Fifty-seven years after Ripley (Sigourney Weaver) last thwarted the xenomorph she’s found alive floating through space. But her nightmare is only just beginning as she discovers her daughter is dead and she’s blamed for the destruction of the Nostromo.
A challenge for this film is how you get Ripley to return to the place of her worst nightmares without it being totally unconvincing (see Jurassic World: Fallen Kingdom). To make this plausible Ripley only agrees to return after losing everything and failing to find closure for her experience. The mysterious planet LV-426 is now home to a colony of Wrath of Khan style terra-formers, but when contact is lost, a team of marines is sent to investigate, with Ripley on board as an alien consultant.
Much like the Terminator franchise, Alien has only two really good installments, followed by endless pisspoor sequels, prequels and reboots. And much like Terminator 2, Aliens demonstrates that James Cameron is master of the sequel, furthering the themes of the original, developing the main character in a satisfying way, and substantially increasing the scope.
He builds from the icy silence of space in the opening to the oppressive noise and heat of the finale, giving it a real sense of progression. Very few films manage to maintain such a consistent level of threat, which is helped by the fact every character feels genuinely terrified. Ripley is traumatised by her experiences in the first film and Newt (Carrie Henn), the young girl she finds in the ruined colony, is visibly broken after seeing her family killed by the creatures. The band of marines provide some levity, but are soon just as petrified themselves.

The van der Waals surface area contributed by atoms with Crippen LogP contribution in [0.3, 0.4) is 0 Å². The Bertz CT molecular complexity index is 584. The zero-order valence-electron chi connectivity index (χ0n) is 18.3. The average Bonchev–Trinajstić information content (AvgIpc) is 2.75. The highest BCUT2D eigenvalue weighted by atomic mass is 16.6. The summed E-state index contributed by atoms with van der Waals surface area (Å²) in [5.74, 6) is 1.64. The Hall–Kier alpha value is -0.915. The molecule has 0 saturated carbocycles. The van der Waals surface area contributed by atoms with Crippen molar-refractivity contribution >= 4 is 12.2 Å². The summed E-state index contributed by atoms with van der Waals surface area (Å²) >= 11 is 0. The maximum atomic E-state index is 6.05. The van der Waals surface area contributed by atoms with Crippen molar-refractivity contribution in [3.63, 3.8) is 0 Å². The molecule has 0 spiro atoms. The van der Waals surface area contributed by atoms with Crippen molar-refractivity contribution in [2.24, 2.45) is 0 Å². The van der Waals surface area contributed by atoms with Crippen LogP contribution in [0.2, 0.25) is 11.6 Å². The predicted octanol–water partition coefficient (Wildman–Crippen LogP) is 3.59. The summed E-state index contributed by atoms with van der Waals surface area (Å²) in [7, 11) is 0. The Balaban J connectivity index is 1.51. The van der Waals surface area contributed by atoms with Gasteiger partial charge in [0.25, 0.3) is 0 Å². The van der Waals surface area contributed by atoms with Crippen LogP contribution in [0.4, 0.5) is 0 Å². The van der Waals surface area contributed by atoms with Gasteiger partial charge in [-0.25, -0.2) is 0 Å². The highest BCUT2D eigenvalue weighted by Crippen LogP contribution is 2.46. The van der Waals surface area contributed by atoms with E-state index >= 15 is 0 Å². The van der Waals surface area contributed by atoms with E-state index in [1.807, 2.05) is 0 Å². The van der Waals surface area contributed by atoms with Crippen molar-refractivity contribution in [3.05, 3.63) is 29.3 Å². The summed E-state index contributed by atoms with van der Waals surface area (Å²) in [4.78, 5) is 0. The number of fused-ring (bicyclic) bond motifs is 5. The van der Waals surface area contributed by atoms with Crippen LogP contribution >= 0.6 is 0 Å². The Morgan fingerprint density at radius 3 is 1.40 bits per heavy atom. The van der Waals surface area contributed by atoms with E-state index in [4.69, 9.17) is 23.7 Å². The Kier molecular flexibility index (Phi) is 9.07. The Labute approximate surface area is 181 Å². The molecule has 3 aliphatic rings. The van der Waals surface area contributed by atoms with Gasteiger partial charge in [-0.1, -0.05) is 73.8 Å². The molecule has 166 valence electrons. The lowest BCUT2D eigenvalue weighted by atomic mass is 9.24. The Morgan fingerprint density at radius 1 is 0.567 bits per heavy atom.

It’s anchored by a never better Weaver, as well as excellent performances from Michal Biehn and Jenette Goldstein as likable marines Hicks and Vasquez, and Lance Henriksen, who finally gets to play a robot after being passed over for the role of the Terminator. With the success of this and Terminator 2, it’s not clear why there haven’t been more action movies with authentic, fully dressed female leads, or why people acted like Wonder Woman was groundbreaking.
In the first film Ripley was a survivor, but here she becomes a fighter, discovering new reserves of strength and stamina without ever detracting from her character or the nurturing motherly role she gains. But while Ripley is known as a brilliant female hero, she’s also a working class hero. A flight officer in the first film, she’s exploited by the company she works for, forced to return to the site with no regard for her safety and given false pretenses for doing so by company suit Burke (Paul Reiser).
There’s a huge amount of talent involved, particularly Stan Winston delivering the gold standard of pre-CGI special effects, even on a relatively low $18m budget. Highlights include a shuttle crash, the alien queen and the iconic loadlifter exosuit. And the need to economise creates one of my favourite scenes, in which Ripley and co set up automatic turrets outside their compound to keep the aliens at bay. They watch on a screen as the ammo counter goes down and unseen aliens are blasted apart. Cameron manages to create a suspenseful action scene with little more than some numbers on a screen.
And while the film enjoys some impressive distinctions, it’s also the first film Dan and I ever watched together way back in 2010, so you could say it started it all. It was a good choice, because it’s perfectly written, brought to life with impeccable special effects, superb performances and second-to-none direction. A true masterpiece.